It seems that we have forgotten the inner path of the Power that allows words to reflect both the intention and the inner thought and state of each one.
We are rich, in all languages, with all the words we need to support our positions. Let us dare the Power that asserts itself and the plurality of nuances of language that invite dialogue rather than discord. Let us dare the arpeggios of the emotions mentioned and let us propose symphonies of diatribes with impeccable vocabulary and deep, inhabited meaning.

Domesticate the force and manifest the power.

Let us rediscover the inner path of the Force, remember Yoda, for contemporary references. Strength means mastery, the discipline of training, as in the martial arts, the willingness to deal with the energy of others without "reacting" but acquiring the saving distance from our emotions on the edge of our skin and from our egotistical needs to make a buzz at all costs.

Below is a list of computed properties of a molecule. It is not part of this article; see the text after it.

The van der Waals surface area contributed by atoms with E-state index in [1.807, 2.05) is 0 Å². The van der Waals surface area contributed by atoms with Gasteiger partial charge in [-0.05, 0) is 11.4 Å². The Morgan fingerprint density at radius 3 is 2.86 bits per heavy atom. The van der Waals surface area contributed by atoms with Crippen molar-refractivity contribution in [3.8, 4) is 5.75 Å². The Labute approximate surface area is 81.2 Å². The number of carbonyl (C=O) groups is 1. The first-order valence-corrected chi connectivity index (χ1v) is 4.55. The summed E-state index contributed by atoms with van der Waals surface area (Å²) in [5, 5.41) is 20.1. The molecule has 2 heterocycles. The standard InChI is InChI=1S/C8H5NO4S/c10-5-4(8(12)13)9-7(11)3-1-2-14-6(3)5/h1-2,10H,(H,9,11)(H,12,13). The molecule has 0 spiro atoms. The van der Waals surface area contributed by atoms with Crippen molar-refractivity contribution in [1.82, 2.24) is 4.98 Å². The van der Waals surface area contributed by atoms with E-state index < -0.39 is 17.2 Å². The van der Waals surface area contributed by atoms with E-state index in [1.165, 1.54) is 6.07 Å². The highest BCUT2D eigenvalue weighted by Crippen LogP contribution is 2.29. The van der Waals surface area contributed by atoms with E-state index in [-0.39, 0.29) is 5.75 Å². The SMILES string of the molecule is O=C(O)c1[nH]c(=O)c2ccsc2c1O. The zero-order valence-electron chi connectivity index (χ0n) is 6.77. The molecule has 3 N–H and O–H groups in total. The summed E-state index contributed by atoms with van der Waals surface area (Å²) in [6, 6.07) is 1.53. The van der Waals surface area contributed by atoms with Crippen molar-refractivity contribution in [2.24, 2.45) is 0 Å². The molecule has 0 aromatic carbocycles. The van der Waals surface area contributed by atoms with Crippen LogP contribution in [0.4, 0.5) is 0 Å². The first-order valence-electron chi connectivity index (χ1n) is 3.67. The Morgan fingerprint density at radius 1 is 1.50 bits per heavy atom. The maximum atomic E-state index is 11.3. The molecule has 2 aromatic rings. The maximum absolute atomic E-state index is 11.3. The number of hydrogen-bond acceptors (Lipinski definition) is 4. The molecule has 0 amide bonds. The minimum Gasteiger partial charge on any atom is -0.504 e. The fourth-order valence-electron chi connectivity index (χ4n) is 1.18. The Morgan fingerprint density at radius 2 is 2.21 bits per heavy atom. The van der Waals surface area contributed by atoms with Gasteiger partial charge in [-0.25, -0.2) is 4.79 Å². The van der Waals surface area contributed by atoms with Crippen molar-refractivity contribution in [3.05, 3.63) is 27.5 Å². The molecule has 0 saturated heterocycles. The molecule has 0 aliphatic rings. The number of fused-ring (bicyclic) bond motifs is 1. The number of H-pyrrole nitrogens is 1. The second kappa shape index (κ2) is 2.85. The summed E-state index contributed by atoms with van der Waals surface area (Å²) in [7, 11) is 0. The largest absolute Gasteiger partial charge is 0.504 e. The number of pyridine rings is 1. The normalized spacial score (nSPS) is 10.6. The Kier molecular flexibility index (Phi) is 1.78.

When, like water, we know how to find the "right" path between obstacles to manifest the power of life, in flow and flow, and deal with what is there in the humility of learning from the living, then the words are no longer those of anger but of poetry that moves the vibrant heart and those of commitment that carries the flame of hope and resilience and not the devastating fire of rage.
Let us choose the saving distance of equanimity that will deliver the rightness of the words, generous caskets of our vibrant inner states, devoid of reactive anger.
Our actions and commitments will bring reconciliation and cross-fertilization of contradictory opinions in the fruitful weaving of creative dialogues.
Let us rediscover the elegance of intelligence which, in its finesse and subtlety, brings the paths of the possible and the horizons of resilience.
Let's try, who knows, we could contribute to raising consciousness!
(1) Channel transmitted in particular by Lorenza Garcia in France

To go further:
- Book" Las mejores palabras. De la libre expresión« by Daniel Gamper, Anagrama, 2019.
- Book "Insults in French: from basic research to its applications "(linguistics, literature, history, law) - Edited by Dominique Lagorgette, Université Savoie-Mont Blanc, 2009
- Book" Aphorisms and insults "by Arthur Schopenhauer" - Foreword by Didier Raymond, 2012